Will wooden skyscrapers change London city skyline?

Planning authorities are reportedly looking to relax rules over tall wooden buildings

Pathway to COP26 report

What if London’s skyline was dominated by wooden skyscrapers?

Planning authorities in the City of London are reportedly considering relaxing existing rules about very tall wooden buildings in a bid to reduce the carbon footprint of Square Mile‘s built environment.

Just a few years ago, researchers from Cambridge University‘s Department of Architecture proposed an 80-storey, 300-metre high wooden building that would be built by the Barbican.

Wooden skyscrapers have already been built in countries, including Japan, Sweden and Norway.

Alastair Moss, Chair of the City of London Corporation’s Planning and Transportation Committee, told ELN: “Our Planning and Transportation Committee and planning department always consider the full environmental impact of a development before taking a final decision on whether to approve a scheme.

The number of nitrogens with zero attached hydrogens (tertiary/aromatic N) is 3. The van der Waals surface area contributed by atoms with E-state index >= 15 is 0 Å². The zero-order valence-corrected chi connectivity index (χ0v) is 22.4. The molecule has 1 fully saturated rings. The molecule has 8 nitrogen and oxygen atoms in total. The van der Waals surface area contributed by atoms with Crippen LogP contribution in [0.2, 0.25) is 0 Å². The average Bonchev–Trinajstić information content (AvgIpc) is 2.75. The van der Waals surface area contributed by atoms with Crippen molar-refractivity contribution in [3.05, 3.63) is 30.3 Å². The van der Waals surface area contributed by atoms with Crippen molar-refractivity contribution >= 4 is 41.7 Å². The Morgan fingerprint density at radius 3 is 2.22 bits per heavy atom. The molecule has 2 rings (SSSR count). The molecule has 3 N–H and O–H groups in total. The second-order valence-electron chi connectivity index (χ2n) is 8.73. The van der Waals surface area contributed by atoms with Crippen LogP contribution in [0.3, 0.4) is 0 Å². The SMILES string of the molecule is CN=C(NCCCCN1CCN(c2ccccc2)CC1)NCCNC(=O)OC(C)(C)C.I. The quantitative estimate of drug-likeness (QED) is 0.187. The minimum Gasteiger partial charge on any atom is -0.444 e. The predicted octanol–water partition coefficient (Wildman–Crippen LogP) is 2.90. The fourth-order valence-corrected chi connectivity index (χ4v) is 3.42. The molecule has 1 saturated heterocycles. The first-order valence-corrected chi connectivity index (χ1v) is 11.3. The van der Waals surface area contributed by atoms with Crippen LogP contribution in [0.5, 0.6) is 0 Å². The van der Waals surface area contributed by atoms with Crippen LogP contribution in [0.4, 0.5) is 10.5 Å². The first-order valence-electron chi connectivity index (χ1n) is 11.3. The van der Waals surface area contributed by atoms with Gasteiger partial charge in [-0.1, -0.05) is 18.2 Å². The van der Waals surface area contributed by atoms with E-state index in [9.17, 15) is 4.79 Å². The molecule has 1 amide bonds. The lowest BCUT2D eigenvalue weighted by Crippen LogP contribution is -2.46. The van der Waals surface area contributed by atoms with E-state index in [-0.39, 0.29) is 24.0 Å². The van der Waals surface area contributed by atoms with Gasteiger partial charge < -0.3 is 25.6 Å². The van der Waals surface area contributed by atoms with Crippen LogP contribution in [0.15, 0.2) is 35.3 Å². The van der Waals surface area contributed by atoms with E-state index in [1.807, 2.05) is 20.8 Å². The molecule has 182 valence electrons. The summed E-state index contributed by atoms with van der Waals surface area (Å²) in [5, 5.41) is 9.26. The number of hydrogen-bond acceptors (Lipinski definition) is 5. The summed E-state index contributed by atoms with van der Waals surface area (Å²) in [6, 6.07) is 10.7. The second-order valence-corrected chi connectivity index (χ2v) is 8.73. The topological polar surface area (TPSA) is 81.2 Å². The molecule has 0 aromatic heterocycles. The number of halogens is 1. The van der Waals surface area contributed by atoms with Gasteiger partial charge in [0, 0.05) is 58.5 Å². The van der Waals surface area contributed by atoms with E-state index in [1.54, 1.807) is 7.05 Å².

“All planning applications are considered equally, regardless of construction material, and go through rigorous scrutiny in terms of safety, suitability and impact.

“We are open to the use of sustainable materials and actively encourage the re-use of materials in schemes where demolition is unavoidable. Of course, any scheme approved by the Planning and Transportation Committee will be required to meet all fire safety requirements as set out under the Building Regulations 2010, but this is a separate process.”

Mr Moss also said the City Corporation was “fully supportive” of ESG principles and had recently adopted a “radical” Climate Action Strategy to help combat climate change.

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